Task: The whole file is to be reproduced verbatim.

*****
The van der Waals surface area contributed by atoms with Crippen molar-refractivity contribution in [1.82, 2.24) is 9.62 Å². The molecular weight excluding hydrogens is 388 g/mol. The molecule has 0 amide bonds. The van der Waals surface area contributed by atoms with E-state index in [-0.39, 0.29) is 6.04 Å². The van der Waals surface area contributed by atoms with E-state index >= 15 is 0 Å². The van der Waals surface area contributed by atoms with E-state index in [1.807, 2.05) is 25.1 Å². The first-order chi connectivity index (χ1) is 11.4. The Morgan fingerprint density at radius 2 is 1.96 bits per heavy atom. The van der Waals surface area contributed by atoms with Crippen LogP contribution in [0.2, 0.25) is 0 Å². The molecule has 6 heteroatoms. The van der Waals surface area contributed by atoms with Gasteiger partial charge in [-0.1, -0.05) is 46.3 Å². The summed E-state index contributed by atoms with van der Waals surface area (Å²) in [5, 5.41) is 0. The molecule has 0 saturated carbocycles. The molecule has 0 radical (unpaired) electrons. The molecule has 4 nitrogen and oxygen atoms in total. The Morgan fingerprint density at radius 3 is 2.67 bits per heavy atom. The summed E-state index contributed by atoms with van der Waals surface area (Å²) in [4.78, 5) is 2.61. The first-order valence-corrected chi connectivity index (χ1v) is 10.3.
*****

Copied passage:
The van der Waals surface area contributed by atoms with Crippen molar-refractivity contribution in [1.82, 2.24) is 9.62 Å². The molecular weight excluding hydrogens is 388 g/mol. The molecule has 0 amide bonds. The van der Waals surface area contributed by atoms with E-state index in [-0.39, 0.29) is 6.04 Å². The van der Waals surface area contributed by atoms with E-state index >= 15 is 0 Å². The van der Waals surface area contributed by atoms with E-state index in [1.807, 2.05) is 25.1 Å². The first-order chi connectivity index (χ1) is 11.4. The Morgan fingerprint density at radius 2 is 1.96 bits per heavy atom. The van der Waals surface area contributed by atoms with Crippen LogP contribution in [0.2, 0.25) is 0 Å². The molecule has 6 heteroatoms. The van der Waals surface area contributed by atoms with Gasteiger partial charge in [-0.1, -0.05) is 46.3 Å². The summed E-state index contributed by atoms with van der Waals surface area (Å²) in [5, 5.41) is 0. The molecule has 0 saturated carbocycles. The molecule has 0 radical (unpaired) electrons. The molecule has 4 nitrogen and oxygen atoms in total. The Morgan fingerprint density at radius 3 is 2.67 bits per heavy atom. The summed E-state index contributed by atoms with van der Waals surface area (Å²) in [4.78, 5) is 2.61. The first-order valence-corrected chi connectivity index (χ1v) is 10.3.